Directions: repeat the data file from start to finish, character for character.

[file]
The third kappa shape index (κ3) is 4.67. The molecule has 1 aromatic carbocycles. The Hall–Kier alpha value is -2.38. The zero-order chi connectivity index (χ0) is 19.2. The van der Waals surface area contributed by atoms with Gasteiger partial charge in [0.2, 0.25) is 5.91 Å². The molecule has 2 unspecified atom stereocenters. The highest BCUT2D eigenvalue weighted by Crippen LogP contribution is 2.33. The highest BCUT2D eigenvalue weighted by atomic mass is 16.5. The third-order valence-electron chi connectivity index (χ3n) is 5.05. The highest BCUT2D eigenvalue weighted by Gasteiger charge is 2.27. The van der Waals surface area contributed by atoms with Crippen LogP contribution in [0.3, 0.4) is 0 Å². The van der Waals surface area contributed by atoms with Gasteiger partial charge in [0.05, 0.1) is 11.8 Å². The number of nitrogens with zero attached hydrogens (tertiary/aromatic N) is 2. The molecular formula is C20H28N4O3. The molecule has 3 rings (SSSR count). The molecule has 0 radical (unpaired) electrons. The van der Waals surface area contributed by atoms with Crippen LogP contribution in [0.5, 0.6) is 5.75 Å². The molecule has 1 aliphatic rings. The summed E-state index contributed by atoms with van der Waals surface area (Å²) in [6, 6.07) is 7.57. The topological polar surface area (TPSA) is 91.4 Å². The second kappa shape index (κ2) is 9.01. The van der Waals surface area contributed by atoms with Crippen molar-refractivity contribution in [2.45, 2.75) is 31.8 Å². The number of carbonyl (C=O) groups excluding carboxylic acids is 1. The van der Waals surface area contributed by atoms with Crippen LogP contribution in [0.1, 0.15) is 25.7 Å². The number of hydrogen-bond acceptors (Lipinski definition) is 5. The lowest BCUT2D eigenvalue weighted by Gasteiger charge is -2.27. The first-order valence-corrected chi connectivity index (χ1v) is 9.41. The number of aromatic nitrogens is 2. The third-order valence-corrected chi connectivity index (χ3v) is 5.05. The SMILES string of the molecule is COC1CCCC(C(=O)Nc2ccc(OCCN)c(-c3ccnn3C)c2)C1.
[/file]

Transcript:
The third kappa shape index (κ3) is 4.67. The molecule has 1 aromatic carbocycles. The Hall–Kier alpha value is -2.38. The zero-order chi connectivity index (χ0) is 19.2. The van der Waals surface area contributed by atoms with Gasteiger partial charge in [0.2, 0.25) is 5.91 Å². The molecule has 2 unspecified atom stereocenters. The highest BCUT2D eigenvalue weighted by Crippen LogP contribution is 2.33. The highest BCUT2D eigenvalue weighted by atomic mass is 16.5. The third-order valence-electron chi connectivity index (χ3n) is 5.05. The highest BCUT2D eigenvalue weighted by Gasteiger charge is 2.27. The van der Waals surface area contributed by atoms with Crippen LogP contribution in [0.3, 0.4) is 0 Å². The van der Waals surface area contributed by atoms with Gasteiger partial charge in [0.05, 0.1) is 11.8 Å². The number of nitrogens with zero attached hydrogens (tertiary/aromatic N) is 2. The molecular formula is C20H28N4O3. The molecule has 3 rings (SSSR count). The molecule has 0 radical (unpaired) electrons. The van der Waals surface area contributed by atoms with Crippen LogP contribution in [0.5, 0.6) is 5.75 Å². The molecule has 1 aliphatic rings. The summed E-state index contributed by atoms with van der Waals surface area (Å²) in [6, 6.07) is 7.57. The topological polar surface area (TPSA) is 91.4 Å². The second kappa shape index (κ2) is 9.01. The van der Waals surface area contributed by atoms with Crippen molar-refractivity contribution in [2.45, 2.75) is 31.8 Å². The number of carbonyl (C=O) groups excluding carboxylic acids is 1. The van der Waals surface area contributed by atoms with Crippen LogP contribution in [0.1, 0.15) is 25.7 Å². The number of hydrogen-bond acceptors (Lipinski definition) is 5. The lowest BCUT2D eigenvalue weighted by Gasteiger charge is -2.27. The first-order valence-corrected chi connectivity index (χ1v) is 9.41. The number of aromatic nitrogens is 2. The third-order valence-corrected chi connectivity index (χ3v) is 5.05. The SMILES string of the molecule is COC1CCCC(C(=O)Nc2ccc(OCCN)c(-c3ccnn3C)c2)C1.